Reusable Shopping Bags Lawrence KS

This page provides useful content and local businesses that can help with your search for Reusable Shopping Bags. You will find this article titled "Paper and Plastic Move over…Here Comes Reusable". You will also find local businesses that provide the products or services that you are looking for. Please scroll down to find the local resources in Lawrence, KS that will answer all of your questions about Reusable Shopping Bags.

Hy-Vee
(785) 832-0044
3504 Clinton Parkway
Lawrence, KS
Store Hours
Open 24 hours a day, 7 days a week.

Walmart Supercenter
(785) 832-8600
3300 Iowa Street
Lawrence, KS
Store Hours
Mon-Fri:8:00 am -Sat:8:00 am -Sun:8:00 am -
Pharmacy #
(785) 842-0177
Pharmacy Hours
Monday-Friday: 9:00 am - 9:00 pm Saturday: 9:00 am - 7:00 pm Sunday: 10:00 am - 6:00 pm

Aldi
3025 Iowa Street
Lawrence, KS
Store Hours
Monday-Friday 9am - 8pm
Saturday 9am - 8pm
Sunday 10am - 7pm

Aldi
(785) 000-1111
3025 Iowa St
Lawrence, KS

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C & S Market
(785) 542-2727
1402 Church St
Eudora, KS

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Supertarget
(785) 832-0660
3201 Iowa
Lawrence, KS
 
Walmart
(785) 841-1700
550 Congressional Dr
Lawrence, KS
Store Hours
Mon-Fri:8:00 am -Sat:8:00 am -Sun:8:00 am -
Pharmacy #
(785) 841-1718
Pharmacy Hours
Monday-Friday: 9:00 am - 9:00 pm Saturday: 9:00 am - 7:00 pm Sunday: 10:00 am - 6:00 pm

Hy-Vee
(785) 832-9449
4000 W 6th St
Lawrence, KS

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DillonA?s
(785) 841-3366
1015 W 23rd St
Lawrence, KS

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Walmart Supercenter
(316) 945-2800
6110 West Kellog
Wichita, KS
Store Hours
Mon-Fri:8:00 am -Sat:8:00 am -Sun:8:00 am -
Pharmacy #
(316) 945-8181
Pharmacy Hours
Monday-Friday: 9:00 am - 9:00 pm Saturday: 9:00 am - 7:00 pm Sunday: 10:00 am - 6:00 pm

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Paper and Plastic Move over…Here Comes Reusable

It’s the timeless grocery store rivalry—paper, or plastic? How about, “Neither. I brought my own.” Sounds easy enough, but half the battle is remembering to actually bring those eco-friendly reusable bags back to the store. It’s easy to forget them, lose them, or simply not use them, because it takes a lot less effort to just use store bags, regardless of how bad they are for the environment. Convenience usually wins over eco-consciousness.

Let’s just say you accidentally forgot to bring your reusable bags with you to the store and are forced to choose between paper or plastic. It’s okay. It happens. So, under all that pressure of deciding which is more reusable and which is easier to carry, you choose plastic. You might be able to use it to pack your lunch for a few day, but let’s face it: eventually that bag is going to end up in the trash. The trash can is only the beginning of the toxic journey discarded plastic takes once it leaves your home.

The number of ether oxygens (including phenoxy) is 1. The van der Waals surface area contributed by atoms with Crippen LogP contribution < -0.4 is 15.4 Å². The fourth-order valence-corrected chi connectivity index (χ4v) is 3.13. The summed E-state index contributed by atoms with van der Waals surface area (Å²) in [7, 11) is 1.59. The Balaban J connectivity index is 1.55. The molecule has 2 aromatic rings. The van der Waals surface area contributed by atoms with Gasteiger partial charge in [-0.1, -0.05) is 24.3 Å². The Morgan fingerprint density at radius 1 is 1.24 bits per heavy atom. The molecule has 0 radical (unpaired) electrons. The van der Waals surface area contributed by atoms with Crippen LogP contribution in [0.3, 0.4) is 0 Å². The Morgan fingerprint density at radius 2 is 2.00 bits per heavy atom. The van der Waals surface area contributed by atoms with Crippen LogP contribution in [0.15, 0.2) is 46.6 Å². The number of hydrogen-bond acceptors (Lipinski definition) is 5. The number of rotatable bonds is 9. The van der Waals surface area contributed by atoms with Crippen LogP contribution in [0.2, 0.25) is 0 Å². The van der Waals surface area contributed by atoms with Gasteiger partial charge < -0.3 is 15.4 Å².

Plastic bags are made mostly from a non-renewable oil energy that produces polyethylene. Polyethylene is cheap to produce, durable, and resistant to chemical breakdown, making it difficult to recycle. Not to mention, to reuse polyethylene requires two-thirds of the new product created to be made from new plastic. Plus, the actual recycling process take a massive amount of non-renewable energy. Sounds pretty bad. Well, it only gets worse.

Plastic never goes away, so every scrap of plastic ever produced still exists and will continue to exist indefinitely. Plastic that is not recycled is dumped (usually into our oceans) and ends up being a deadly snack for an unsuspecting animal. The most horrific graveyard of used plastic is located in the Pacific where tons of discarded polyethylene and other plastics have accumulated to make an island of plastic debris twice the size of the entire state of Texas. Plastic is bad news for the environment and consumers.

With all this discussion on paper, plastic, and B.Y.O.Bag programs, there are rumblings in some states about legislation that would require retailers to charge a nominal fee for each plastic bag used by consumers. Further legislation in the works could eventually end the use of plastic bags altogether. In California, law currently requires retailers to create an in-store recycling program allowing consumers to return used plastic bags. Some argue that banning the use of plastic bags will just force consumers to opt for paper, which is just as damaging to the environment. Essentially your “paper or plastic” decision is really a decision of deforestation or depletion of non-renewable energy.

While state legislators navigate the pros and cons of a long term solution to the use of complimentary retailer bags, many stores have taken their own initiative to be part of the solution and voluntarily adapt before law requires them to.

Pioneers in the reusable bag sector like Trader Joe’s and IKEA have been waging war against plastic bags for years ...

Click here to read the rest of this article from Sheer Balance